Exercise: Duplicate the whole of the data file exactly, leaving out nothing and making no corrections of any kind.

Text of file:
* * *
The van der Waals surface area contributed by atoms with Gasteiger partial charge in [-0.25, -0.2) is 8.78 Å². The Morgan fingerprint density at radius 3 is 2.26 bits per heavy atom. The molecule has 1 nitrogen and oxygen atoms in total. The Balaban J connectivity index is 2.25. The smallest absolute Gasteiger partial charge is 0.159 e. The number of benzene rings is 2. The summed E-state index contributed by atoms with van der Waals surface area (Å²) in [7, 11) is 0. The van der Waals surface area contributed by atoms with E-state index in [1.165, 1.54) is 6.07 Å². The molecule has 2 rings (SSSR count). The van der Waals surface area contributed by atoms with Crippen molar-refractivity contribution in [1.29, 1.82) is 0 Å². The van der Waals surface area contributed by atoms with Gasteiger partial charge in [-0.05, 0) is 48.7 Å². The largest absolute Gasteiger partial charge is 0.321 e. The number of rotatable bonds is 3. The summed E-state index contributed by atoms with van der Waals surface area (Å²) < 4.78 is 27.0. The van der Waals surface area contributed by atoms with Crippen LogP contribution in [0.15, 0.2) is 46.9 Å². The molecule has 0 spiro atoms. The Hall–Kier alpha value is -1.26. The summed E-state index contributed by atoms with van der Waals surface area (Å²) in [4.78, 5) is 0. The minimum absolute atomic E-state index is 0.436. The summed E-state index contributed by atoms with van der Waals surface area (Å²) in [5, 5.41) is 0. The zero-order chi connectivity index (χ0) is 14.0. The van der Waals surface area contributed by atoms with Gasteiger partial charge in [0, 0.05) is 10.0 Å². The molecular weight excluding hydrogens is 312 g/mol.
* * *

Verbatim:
The van der Waals surface area contributed by atoms with Gasteiger partial charge in [-0.25, -0.2) is 8.78 Å². The Morgan fingerprint density at radius 3 is 2.26 bits per heavy atom. The molecule has 1 nitrogen and oxygen atoms in total. The Balaban J connectivity index is 2.25. The smallest absolute Gasteiger partial charge is 0.159 e. The number of benzene rings is 2. The summed E-state index contributed by atoms with van der Waals surface area (Å²) in [7, 11) is 0. The van der Waals surface area contributed by atoms with E-state index in [1.165, 1.54) is 6.07 Å². The molecule has 2 rings (SSSR count). The van der Waals surface area contributed by atoms with Crippen molar-refractivity contribution in [1.29, 1.82) is 0 Å². The van der Waals surface area contributed by atoms with Gasteiger partial charge in [-0.05, 0) is 48.7 Å². The largest absolute Gasteiger partial charge is 0.321 e. The number of rotatable bonds is 3. The summed E-state index contributed by atoms with van der Waals surface area (Å²) < 4.78 is 27.0. The van der Waals surface area contributed by atoms with Crippen LogP contribution in [0.15, 0.2) is 46.9 Å². The molecule has 0 spiro atoms. The Hall–Kier alpha value is -1.26. The summed E-state index contributed by atoms with van der Waals surface area (Å²) in [4.78, 5) is 0. The minimum absolute atomic E-state index is 0.436. The summed E-state index contributed by atoms with van der Waals surface area (Å²) in [5, 5.41) is 0. The zero-order chi connectivity index (χ0) is 14.0. The van der Waals surface area contributed by atoms with Gasteiger partial charge in [0, 0.05) is 10.0 Å². The molecular weight excluding hydrogens is 312 g/mol.